sildenafil nurse times;”>From Fred Mitchell MP, Minister of Foreign Affairs And Immigration:
18 June 2015
I read with interest the comments [ in the Nassau Guardian 18th June] of the former Chamber of Commerce President Dionisio D’Aguilar who is also a well-known businessman. I am deeply concerned that people reading what he had to say might accept uncritically as truth that the policies of the Immigration Department and Ministry in The Bahamas are xenophobic. Plainly and simply that is untrue. Mr. D’Aguilar should not assert that as truth and should stop giving the impression that the department’s policies, rules, regulations and procedures are in any way portraying a fear of foreigners or are biased in their applications.
The procedures laid down in law and policy by The Bahamas government on immigration are broadly similar and not different from any other country in this hemisphere. The requirement for the grant of a work permit is first of all that there is no Bahamian available for the job. That fact must be certified by the Department of Labour. Exceptions are broadly exercised where an entity wishes to have an owner’s representative, where there is a franchise which requires special expertise or where the owner prefers to have a chosen Chief Financial officer.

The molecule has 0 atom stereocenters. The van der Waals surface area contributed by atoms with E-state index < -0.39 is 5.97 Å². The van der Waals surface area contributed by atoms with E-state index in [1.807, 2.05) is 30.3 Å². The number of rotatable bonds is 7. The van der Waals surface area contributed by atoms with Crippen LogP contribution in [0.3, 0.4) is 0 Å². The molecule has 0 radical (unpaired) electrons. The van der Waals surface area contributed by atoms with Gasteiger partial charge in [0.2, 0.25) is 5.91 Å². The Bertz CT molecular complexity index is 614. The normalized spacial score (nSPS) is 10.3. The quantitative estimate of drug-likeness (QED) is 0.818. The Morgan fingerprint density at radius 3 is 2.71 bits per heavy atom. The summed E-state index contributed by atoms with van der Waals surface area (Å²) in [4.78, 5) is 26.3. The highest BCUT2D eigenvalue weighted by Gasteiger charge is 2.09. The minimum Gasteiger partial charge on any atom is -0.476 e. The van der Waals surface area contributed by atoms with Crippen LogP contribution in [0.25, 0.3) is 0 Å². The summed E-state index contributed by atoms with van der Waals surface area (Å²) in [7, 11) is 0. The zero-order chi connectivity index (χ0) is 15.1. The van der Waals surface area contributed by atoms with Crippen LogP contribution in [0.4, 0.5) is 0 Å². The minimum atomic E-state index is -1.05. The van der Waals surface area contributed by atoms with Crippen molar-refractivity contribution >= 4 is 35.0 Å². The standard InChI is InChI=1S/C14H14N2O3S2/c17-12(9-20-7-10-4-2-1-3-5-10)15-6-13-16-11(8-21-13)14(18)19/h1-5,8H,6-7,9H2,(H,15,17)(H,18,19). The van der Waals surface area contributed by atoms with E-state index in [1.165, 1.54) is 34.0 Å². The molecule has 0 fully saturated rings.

Once the Department of Labour certifies that there is no Bahamian available for the job, the Department of Immigration will grant the permit, many times subject to the condition that the person must train a Bahamian.
The rate of rejections of work permit applications is less than five per cent if that. I would be so bold as to say that no business can say that they have not been able to get the work permits they need to operate their business.
While Mr. D’Aguilar’s hyperbole and exaggeration might be good for newspaper headlines, Mr. D’Aguilar should know that it is irresponsible in the extreme to portray his country in that light when everything that is available by evidence suggests that his version of the facts do not reflect reality.